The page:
One reason why Florida has more deaths but not cases is that the elderly – those who are more vulnerable to the virus – account for a larger portion of Florida’s population. In fact, Florida has the second largest 65+ population at about 16.5%, but ranks #27 for deaths in the US. The elderly in California, on the other hand, comprise 14.8% of the state population. Still, California has worse outcomes within nursing homes at 2.27 deaths per 100 residents, while Florida sees 0.72 deaths per 100 residents. The chart below provides a side-by-side comparison to show that the statistics are similar and that one state did not clearly do better than the other.
Rather, the outcomes suggest that lockdown measures might not have a significant impact on lowering the number of Covid cases and deaths. But a more comprehensive look at the economic and social well-being of the states potentially reveals a greater disparity.
First, the unemployment rate in Florida remains consistently lower than California’s. As of December 2020, Florida’s (preliminary) unemployment rate was at 6.1% while California’s was 9%. This means that a staggering 1,700,383 people are unemployed in California, compared to 614,327 in Florida. (The gap between the states is still immense when the numbers are adjusted for population.)
Survive and Thrive this Month.
“Your Survival Guy”
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P.S. Aren’t you glad you’re not me? Your Survival Guy was recently in a boil water advisory. It’s not great. I’ll let you decide how a boil water advisory might run through your family. I’ll just say I live with teenagers and leave it at that. But there’s a silver lining here (and later on in this piece) so stick around and read on.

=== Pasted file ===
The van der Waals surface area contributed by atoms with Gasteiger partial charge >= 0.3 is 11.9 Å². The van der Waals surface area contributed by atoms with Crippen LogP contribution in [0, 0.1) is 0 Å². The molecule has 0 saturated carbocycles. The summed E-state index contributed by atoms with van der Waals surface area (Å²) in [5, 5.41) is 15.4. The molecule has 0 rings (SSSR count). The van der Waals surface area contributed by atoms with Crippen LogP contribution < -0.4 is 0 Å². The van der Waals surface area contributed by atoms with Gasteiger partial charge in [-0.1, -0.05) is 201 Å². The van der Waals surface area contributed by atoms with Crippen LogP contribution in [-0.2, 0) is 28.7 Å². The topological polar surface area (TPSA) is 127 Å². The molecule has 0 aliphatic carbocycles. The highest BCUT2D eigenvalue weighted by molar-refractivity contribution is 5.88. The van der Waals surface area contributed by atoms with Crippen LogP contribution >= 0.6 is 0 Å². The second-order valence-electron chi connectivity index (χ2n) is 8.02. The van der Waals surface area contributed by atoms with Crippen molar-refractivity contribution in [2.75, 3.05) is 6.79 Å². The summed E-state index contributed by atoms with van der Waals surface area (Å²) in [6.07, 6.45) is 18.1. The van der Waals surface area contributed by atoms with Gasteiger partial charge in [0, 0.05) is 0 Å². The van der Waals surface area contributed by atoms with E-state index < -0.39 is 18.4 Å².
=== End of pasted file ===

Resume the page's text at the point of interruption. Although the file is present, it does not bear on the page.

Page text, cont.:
Recently, while Your Survival Guy (YSG) was on the phone (I forget if it was with you) I got a text from home “no water pressure.” Now this isn’t something YSG can solve from his desk. But, rest assured, the despair felt by the rest of my family was going to be felt by me come hell or high water.
After reading the text I immediately thought the absolute worst scenario: “What if this was my fault?” What if I forgot to turn off a water spigot or something little like that?” That would be a worst case scenario. To my relief, it turns out this was a city of Newport issue. A water main had burst. I was off the hook.
With replenished confidence, I fell back to my level of training and went to 7-Eleven which truly is a lifesaver. The gentleman behind the counter asked why I needed so much water. I told him about the boil water situation and he said another guy that looked just like me (what’s that look? Frazzled?) was doing the same thing. It’s amazing how fast life changes and word gets around.
I didn’t start the day with a boil water emergency on my mind. Instead, I was planning on writing about how fast life changes and the importance of taking care of the little things, like batteries, for example. Over the weekend (I do this every year) I changed the batteries on all of my safes. They weren’t dead. But imagine if they were in the heat of the moment? Not good. It’s the little stuff that matters in this big bad world.
You can’t turn the TV on without hearing real bad stuff about Covid or something Biden signed. It’s a bit depressing. We start thinking about another pandemic, the destruction of the dollar, a stock market crash, and other black swan events. All real possibilities. But what about that little AAA battery, straining with all its might, holding it all together?